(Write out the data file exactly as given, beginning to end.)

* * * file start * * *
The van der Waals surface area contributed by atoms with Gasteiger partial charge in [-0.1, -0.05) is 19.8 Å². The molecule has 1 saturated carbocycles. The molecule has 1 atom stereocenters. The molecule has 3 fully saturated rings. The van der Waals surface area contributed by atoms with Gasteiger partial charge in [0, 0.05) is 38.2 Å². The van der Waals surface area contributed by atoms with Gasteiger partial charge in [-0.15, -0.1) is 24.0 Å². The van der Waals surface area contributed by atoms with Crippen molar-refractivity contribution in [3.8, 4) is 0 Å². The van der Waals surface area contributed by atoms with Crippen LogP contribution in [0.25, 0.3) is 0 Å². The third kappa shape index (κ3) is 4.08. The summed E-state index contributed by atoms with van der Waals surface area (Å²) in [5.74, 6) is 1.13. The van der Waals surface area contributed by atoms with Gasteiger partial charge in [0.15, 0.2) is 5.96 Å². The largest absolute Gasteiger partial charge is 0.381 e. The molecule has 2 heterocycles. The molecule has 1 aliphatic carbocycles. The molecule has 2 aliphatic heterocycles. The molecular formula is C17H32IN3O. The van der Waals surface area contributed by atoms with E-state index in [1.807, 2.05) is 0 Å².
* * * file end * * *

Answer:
The van der Waals surface area contributed by atoms with Gasteiger partial charge in [-0.1, -0.05) is 19.8 Å². The molecule has 1 saturated carbocycles. The molecule has 1 atom stereocenters. The molecule has 3 fully saturated rings. The van der Waals surface area contributed by atoms with Gasteiger partial charge in [0, 0.05) is 38.2 Å². The van der Waals surface area contributed by atoms with Gasteiger partial charge in [-0.15, -0.1) is 24.0 Å². The van der Waals surface area contributed by atoms with Crippen molar-refractivity contribution in [3.8, 4) is 0 Å². The van der Waals surface area contributed by atoms with Crippen LogP contribution in [0.25, 0.3) is 0 Å². The third kappa shape index (κ3) is 4.08. The summed E-state index contributed by atoms with van der Waals surface area (Å²) in [5.74, 6) is 1.13. The van der Waals surface area contributed by atoms with Gasteiger partial charge in [0.15, 0.2) is 5.96 Å². The largest absolute Gasteiger partial charge is 0.381 e. The molecule has 2 heterocycles. The molecule has 1 aliphatic carbocycles. The molecule has 2 aliphatic heterocycles. The molecular formula is C17H32IN3O. The van der Waals surface area contributed by atoms with E-state index in [1.807, 2.05) is 0 Å².